I don't ask any more questions; I just show up at his house the following Saturday for what he deemed a 'training' ride. When I arrive, there are sixteen other biker-riders with everything from hybrids to extreme downhill bikes. We head down the road a couple of miles and then off into the woods. The ride is relatively easy, mainly fire roads with the occasional single track, nothing too gnarly. During a break, I ask Rod (one of the riders I've just met), "So what kind of ride are we training for?"

"You mean, he didn't tell you?"

"Uh... no. I just never asked."

Rod chuckles and says, "You ever hear of the C&O Canal."

"Nope."

"Well, we're gonna ride its towpath from Cumberland to Georgetown."

"How far is that?"

"One-hundred-eighty-four miles."

"One-hundred-eight-four-point-five miles", says John another rider joining the conversation.

"OK", I say, "How many days?"

They both look at each other, then at me and in unison say, "One."

"One? We're gonna ride a hundred-eight-four miles in one day?"

"Hundred-eighty-four-point-five and, yeah, we are. Well, at least some of us are."

"OK. Well, I've ridden centuries (hundred mile rides), but never that far. Should be alright."

"Yeah, but your centuries were on the road right?"

"Sure."

"The towpath ain't a road. It's an overgrown collection of rocks and roots loosely held together by mud."

"For a hundred-eighty-four miles?"

"Nope, the last ten miles has been converted into a trail for weekend riders and strollers."

I look back-and-forth from Rod to John. They're not kidding.

Cumberland
Three months later, it's 2:00 AM in Cumberland. I bounce my bike down the cement stairs of the Best Western, one hand steadying myself against wrought-iron railing the composition of which seems to be more paint than iron. Rod, Jimmy and John are already standing in the parking lot. A few minutes later a couple of other guys emerge from their rooms. What had started out as a crew of twenty-five would-be riders is now just five.

I run a last check of my gear, flip the switches on the two D-cell Mag-Lites I have duct-taped to my handlebars and head into the mist that rolls off the canal and over the towpath.

I say to Rod, "So, why do we start at 2:00 AM?"

"Better to start in the dark than finish in the dark. By the end of the day, it's hard enough just to keep upright; forget about trying to see things."

It's June 21, the longest day of the year, perhaps the longest day ever.

We ride in near silence for three hours ducking phantom low-hanging branches and occasionally getting smacked by real ones. The sound of crickets and frogs becomes deafening. My Mag-Lites dim. I stop to replace the batteries and the pedal like a madman to catch up with the crew. Black becomes blue; blue becomes gray; gray warms to gold; morning comes.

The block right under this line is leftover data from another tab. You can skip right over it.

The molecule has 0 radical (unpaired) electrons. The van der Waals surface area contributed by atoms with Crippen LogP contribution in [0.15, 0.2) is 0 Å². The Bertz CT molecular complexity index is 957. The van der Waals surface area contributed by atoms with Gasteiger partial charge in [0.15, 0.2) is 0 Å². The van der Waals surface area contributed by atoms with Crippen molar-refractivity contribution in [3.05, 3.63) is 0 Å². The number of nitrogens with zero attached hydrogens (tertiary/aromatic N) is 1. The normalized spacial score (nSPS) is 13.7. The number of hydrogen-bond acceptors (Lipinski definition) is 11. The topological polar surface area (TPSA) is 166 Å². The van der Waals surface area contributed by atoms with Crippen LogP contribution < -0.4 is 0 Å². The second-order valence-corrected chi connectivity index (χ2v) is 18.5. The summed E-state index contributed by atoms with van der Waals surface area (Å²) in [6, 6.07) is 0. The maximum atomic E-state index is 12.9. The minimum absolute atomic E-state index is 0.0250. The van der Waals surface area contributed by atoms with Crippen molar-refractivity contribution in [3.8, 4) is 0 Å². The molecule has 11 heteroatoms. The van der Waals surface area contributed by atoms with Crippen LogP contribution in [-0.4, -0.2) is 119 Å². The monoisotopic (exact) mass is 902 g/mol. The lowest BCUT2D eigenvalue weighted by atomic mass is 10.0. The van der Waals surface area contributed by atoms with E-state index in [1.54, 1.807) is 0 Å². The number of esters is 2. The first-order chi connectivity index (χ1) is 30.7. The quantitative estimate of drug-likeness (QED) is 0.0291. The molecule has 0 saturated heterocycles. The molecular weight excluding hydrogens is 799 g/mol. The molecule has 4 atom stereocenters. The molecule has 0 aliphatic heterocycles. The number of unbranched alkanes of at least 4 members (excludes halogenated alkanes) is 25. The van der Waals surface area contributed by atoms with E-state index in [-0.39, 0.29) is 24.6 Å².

About 6:00 we stop for breakfast. We've covered forty-eight miles.

The rest of the day is a blur. As we slowly pass a troop of Boy Scouts one asks us where we're camping tonight. Rod responds, "At the Four Seasons in Georgetown."

"You guys are riding the whole trail in one day? I hope that I can do that some day!"

Rod pulls along side me and breathes, "Shit, I hope that I can do it today."

Later in the morning, Jimmy asks me, "So Mark, what's the difference between seeing a mirage and being delusional?"

I completely miss the joke and launch into a textbook explanation. My legs are cramping and if I never taste Gatorade again, it will be too soon.

Mid afternoon, we stop for a break. A friend of one of the guys is waiting in a parking lot just thirty miles from Georgetown. He sits on the tail-gait of his Explorer. He has a large Igloo cooler and a broad smile. As we roll up to him, he pops the top of the cooler and says, "You guys look like shit. Maybe this will help."

The cooler is filled with wedges of watermelon and ice. He hands each of us a cheap plastic salt shaker and says, "You are about to experience a miracle."

The combination of ice-cold watermelon and salt is nothing less than miraculous. I feel my head clear. My leg-cramps subside.

The last thirty-miles is easier. No rocks. No roots. No mud. No low-hanging branches. The trail is groomed and smooth with the only peril being the occasional jogger stopped to take a call.

About 4:00 we roll into Georgetown. Seeing the marker at the end of the trail, Jimmy hammers down on his cranks speeding forward just as a jogger crossing the path stops dead-center to tie his shoe. Jimmy, slams his brakes, his tires slide out from under him and he follows his bike across the brickwork that now serves as the path's surface.

Before we can get off our bikes to see if he's OK, he's back up and roaring forward. The jogger never even sees us.

Standing outside the Four Season, we stop for a picture before heading into to find out rooms. We leave our bikes with the valet, agreeing to meet in the lobby for dinner a couple of hours later.

There are days that you think will never end and yet, they do. Sometimes you'd like a do-over. Sometimes you'd like a never-again. Sometimes you think, "Wow, that was perfect."

Happy Monday,
Teflon

Sunday, February 5, 2012

More than Grateful Sunday

Ask yourself the question, "How long has it been since I made a huge display of gratitude for someone in my life?"

OK, now answer it. How long has it been? Minutes? Hours? Days? Weeks? Months?

Hmmmm... And the answer is?

Perhaps you've felt grateful. Perhaps you mentioned it casually. But when was the last time your expression lived up to your gratefulness?

Perhaps, you haven't felt all that grateful. Is there nothing for which to be grateful? Or have you begun to take for granted that for which you were once truly grateful?

Come on now, it's really hard to believe that there's nothing. So, what have you taken for granted lately? How about rekindling a sense of gratitude for it? It'll feel really good.